Several times a year my family will have an unscheduled recounting of our family history. It’s like an ungraded review to make sure everyone still knows the material before we continue on to the next lesson.
We share the exact same stories of our family history over and over. Since the stories are classics they never get old. We all know the tales from beginning to end, but thrill to relive them and laugh again and again.
We all inherently know that these are the best days of our lives, despite the struggle and strife that beset all of us. This is the one thing that kids don’t argue with parents about. Even the young ones have some comprehension of how precious and passing each day is.
A typical family retrospective at my house goes something like this. “I remember when McKenzie got rammed by a goat”! My wife recalls the details with tears from laughter rolling down. Never forgetting to note McKenzie’s arms, legs and head straight out in front of her as her body was flying backwards.
Before the laughter can stop, one of us will say something like. “How about Ali’s soccer career? Someone else chimes in, “I think she was looking at the sky”! The next one says, “She was the only one on the field facing the wrong way and twirling her hair as the ball bounced on by”!!
We’re rolling now. “How bout Gurm’s hambugers?” “Yeah, remember the, “Hey wez my hambugaw?”!!! Then comes the answer, “Daddy ate it”! Then we all jump in to imitate her response. “EEEEAAAAHHH”!!! Laughs abound.
The roast continues. “Remember when Mom went to meet the principle and the heel broke off her shoe”? HAAAA! Then comes all the details.
I find it peculiar how we can look back on even something that was tramatic and painful, and with enough of that magical “time” between now and then, we can laugh. Maybe laughter really is the “the best medicine.” It certainly does taste better any way.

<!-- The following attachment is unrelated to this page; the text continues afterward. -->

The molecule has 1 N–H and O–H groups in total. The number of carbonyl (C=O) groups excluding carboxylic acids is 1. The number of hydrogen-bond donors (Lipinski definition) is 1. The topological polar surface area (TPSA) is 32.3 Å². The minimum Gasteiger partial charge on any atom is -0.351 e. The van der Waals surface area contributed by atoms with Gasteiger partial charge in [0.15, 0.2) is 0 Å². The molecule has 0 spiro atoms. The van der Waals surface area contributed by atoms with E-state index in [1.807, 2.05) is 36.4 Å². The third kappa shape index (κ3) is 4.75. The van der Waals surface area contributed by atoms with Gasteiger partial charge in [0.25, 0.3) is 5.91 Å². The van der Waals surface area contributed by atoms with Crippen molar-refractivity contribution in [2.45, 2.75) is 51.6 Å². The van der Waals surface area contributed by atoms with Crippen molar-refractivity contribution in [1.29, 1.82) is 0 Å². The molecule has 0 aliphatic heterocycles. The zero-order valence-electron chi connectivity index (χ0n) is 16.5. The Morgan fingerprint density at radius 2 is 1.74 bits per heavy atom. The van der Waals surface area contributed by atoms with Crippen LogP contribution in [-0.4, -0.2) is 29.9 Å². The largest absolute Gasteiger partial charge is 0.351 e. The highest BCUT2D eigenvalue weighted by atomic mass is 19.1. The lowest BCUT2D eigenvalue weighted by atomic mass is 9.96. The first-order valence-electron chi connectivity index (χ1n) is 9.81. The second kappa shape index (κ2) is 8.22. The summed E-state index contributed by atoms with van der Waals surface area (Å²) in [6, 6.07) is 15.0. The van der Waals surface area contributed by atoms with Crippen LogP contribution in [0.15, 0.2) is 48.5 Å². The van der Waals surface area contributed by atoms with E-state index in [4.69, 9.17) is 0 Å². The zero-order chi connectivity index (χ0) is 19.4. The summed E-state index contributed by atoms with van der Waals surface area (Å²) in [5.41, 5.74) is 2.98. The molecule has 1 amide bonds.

God grants us a select number of days on this earth and each one is a gift. The older I get the more I realize how precious each of these gifts are.
There was a time when I took my gifts for granted. I expected them as though God owed me them. Sometimes I’d unwrap each precious gift and throw them over my shoulder, looking to unwrap the next one hoping for something better.
I’m beginning to treat each gift with the respect and thankfulness that I should. I think the smart people call that “wisdom.” I just call it understanding, because like a lesson in school, there is a point when the teacher finally wins a battle and, “The Light Bulb Comes On.”
I believe sharing family stories and laughing together at each other and ourselves is God’s therapy. It’s like saying, “Thanks for always being there…” ”Thanks for your understanding…” ”Thank you for your forgiveness…” ”I’ll honor you with these stories even after you’re gone…” And, “I love you.”
“Hey, remember how horrible Kenz and Ali were when they first started playing piano?” I or my wife will declare. Inevitably my wife will add, “I should have never let them quit, they got so good”! I’ll add, “Yeah, but it sure was punishment for us until they got there”! We love to recount that one.
Today our youngest has a guitar lesson. She’ll want to show me what she learned today. It will be painful… It’s partly my fault, it wouldn’t have been as painful, but I’m the one who encouraged her to pick the electric over the acoustic guitar..
I don’t know if she’ll quit, become great, or land some where in between. I do know this; Someday we will laugh and cherish this day.